Tonight, however, soup was on the menu. Sopa de lima, to be exact, from the Sundays at Moosewood cookbook. I love this soup. I like the freshness of the tomatoes and lime, the soggy crunch of the tortilla chips (or strips of fried tortilla, which is what I usually do), the richness of the avocado. It all mingles in the bowl so amiably. We had some grated pepperjack and a few sprigs of windowsill cilantro to finish off the toppings.

When I first moved to Isolationville, deep in the throes of the coldest winter in a couple decades, I made the mistake of reading a collection of journals from ships trying to find the northwest passage (a previously mythical sea-route across the top of the North American continent; with global warming, it may soon be a reality almost year-round). The bravest (or foolhardiest, depending on your perspective) of the explorers ended up caught in ice at the end of the summer, doomed to spend the winter in a giant ice cube with diminishing supplies and no way out. Many of those crews succumbed to scurvy, and as I read these accounts, I started to crave oranges and tomatoes and limes.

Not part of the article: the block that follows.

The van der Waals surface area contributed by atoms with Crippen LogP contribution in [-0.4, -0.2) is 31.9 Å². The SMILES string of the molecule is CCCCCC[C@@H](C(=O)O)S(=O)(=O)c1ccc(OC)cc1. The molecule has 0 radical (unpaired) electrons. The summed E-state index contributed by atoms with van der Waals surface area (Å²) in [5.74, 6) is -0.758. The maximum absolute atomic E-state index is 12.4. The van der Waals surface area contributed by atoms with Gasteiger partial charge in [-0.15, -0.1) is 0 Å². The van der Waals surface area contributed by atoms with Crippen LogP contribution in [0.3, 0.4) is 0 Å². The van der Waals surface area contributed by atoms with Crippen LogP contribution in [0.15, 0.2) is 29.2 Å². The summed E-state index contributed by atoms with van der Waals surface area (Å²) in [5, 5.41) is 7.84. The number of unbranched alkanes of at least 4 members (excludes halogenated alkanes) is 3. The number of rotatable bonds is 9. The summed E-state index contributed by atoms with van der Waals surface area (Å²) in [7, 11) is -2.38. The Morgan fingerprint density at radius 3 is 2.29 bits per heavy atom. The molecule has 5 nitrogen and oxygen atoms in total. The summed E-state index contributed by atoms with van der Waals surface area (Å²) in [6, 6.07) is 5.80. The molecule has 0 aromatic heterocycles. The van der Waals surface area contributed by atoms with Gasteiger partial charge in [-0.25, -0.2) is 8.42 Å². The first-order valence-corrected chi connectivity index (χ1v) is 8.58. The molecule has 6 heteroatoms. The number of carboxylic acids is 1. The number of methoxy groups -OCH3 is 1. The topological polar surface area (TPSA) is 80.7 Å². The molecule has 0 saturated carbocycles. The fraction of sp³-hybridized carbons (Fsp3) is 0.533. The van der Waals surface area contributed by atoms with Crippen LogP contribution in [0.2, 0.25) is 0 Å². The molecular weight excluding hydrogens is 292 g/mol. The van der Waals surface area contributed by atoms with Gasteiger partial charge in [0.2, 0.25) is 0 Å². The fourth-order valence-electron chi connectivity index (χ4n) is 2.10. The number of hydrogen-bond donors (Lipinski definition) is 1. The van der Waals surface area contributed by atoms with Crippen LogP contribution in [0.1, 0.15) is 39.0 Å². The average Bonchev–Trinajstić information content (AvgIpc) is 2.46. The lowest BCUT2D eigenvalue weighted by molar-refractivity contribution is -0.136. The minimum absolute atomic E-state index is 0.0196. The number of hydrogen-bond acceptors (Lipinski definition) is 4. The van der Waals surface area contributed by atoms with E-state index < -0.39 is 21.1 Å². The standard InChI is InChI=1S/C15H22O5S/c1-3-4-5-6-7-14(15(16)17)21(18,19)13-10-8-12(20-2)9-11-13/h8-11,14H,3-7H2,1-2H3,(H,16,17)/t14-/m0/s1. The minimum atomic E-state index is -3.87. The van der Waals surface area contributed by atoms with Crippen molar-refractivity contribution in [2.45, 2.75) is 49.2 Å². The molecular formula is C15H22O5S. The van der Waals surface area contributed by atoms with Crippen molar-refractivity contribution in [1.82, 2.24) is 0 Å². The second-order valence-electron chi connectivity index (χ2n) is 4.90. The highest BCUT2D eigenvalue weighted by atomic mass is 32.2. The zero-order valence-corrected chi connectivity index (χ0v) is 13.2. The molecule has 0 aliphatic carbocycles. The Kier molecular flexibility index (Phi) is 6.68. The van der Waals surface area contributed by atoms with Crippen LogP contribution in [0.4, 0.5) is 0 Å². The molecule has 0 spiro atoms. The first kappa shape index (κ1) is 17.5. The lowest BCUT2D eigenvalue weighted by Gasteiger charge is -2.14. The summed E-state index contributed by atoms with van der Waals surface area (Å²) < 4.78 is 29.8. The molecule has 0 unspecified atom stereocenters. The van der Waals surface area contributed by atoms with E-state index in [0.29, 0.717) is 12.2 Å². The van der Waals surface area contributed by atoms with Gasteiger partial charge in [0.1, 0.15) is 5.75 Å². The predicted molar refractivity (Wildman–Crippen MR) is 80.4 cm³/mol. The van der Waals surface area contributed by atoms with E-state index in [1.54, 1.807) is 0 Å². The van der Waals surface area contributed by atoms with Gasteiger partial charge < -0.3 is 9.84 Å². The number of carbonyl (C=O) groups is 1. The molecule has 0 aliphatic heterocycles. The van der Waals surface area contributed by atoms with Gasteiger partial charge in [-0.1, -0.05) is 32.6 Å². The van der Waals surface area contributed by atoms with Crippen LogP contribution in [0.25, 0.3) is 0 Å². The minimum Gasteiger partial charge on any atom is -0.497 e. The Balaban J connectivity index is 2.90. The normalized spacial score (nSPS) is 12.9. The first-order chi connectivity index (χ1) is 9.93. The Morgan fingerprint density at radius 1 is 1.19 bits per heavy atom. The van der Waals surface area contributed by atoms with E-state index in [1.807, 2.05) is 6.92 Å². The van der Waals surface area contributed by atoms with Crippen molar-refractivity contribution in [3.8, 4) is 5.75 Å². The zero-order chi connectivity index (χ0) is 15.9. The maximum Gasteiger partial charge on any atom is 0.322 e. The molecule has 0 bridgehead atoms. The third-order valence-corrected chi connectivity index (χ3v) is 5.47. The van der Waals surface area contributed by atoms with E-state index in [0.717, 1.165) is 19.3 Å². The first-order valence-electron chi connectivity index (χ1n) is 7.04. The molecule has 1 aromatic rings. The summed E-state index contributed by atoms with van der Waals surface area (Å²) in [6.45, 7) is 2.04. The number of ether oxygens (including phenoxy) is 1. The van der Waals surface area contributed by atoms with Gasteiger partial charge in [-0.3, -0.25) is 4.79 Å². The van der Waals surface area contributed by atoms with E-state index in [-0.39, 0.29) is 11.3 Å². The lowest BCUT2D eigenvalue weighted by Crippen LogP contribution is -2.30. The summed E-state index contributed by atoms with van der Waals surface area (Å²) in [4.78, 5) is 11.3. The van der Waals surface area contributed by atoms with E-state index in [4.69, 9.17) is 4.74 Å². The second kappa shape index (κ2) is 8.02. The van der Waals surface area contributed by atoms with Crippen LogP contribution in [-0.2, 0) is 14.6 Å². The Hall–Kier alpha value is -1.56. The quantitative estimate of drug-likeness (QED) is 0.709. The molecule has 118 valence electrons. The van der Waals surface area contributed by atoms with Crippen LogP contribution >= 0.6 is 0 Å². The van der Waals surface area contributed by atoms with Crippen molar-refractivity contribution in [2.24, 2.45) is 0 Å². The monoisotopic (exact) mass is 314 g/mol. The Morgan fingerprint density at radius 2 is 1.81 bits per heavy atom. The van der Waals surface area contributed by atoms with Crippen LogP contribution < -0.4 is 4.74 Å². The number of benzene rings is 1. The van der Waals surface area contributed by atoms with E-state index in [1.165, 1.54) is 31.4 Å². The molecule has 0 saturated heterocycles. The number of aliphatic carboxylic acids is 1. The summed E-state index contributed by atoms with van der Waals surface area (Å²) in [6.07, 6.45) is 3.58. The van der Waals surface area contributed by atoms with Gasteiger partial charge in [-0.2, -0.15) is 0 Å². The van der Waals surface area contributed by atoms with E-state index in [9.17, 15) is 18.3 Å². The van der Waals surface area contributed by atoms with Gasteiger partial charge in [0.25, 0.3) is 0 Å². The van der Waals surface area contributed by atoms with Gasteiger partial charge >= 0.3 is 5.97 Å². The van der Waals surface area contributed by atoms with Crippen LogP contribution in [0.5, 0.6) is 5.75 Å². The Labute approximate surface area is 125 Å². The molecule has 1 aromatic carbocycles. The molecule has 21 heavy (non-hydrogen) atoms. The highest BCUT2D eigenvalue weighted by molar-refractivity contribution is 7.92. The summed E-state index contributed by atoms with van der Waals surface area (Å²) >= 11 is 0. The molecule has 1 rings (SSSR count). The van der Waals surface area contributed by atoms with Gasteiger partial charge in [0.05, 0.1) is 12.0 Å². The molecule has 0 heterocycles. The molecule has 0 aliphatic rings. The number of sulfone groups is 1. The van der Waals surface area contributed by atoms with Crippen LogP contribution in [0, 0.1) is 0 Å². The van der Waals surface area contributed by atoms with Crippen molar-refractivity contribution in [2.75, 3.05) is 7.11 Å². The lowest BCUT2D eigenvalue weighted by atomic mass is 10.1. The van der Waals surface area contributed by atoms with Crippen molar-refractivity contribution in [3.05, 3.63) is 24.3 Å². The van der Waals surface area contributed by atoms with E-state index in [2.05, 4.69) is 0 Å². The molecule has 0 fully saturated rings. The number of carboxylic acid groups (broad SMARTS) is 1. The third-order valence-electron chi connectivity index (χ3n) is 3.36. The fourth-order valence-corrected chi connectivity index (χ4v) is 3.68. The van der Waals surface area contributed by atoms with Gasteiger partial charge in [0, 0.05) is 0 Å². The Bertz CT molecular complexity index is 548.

It made perfect sense: I was in a land of darkness for much of the day, surrounded by piles of snow, with no escape route, and the produce section of our small store left much to be desired. They did carry citrus. I will have to admit that up front. Husband made fun of me, claiming that "nobody gets scurvy anymore."

Oh, really?

Just in time for me to score a major debating victory, the NYTimes Sunday Magazine printed one of their occasional "medical mystery" columns and the mystery illness was scurvy! A modern case of scurvy, not in some northern hinterland, but in the Bronx. I felt vindicated!

With this lovely soup, however, even I don't worry about getting scurvy:

Sopa de Lima (Sundays at Moosewood, page 455)

1 cup chopped onion
4 large cloves of garlic, minced
3 tablespoons vegetable oil
1 or 2 chiles, minced
1 teaspoon ground cumin
1/2 teaspoon dried oregano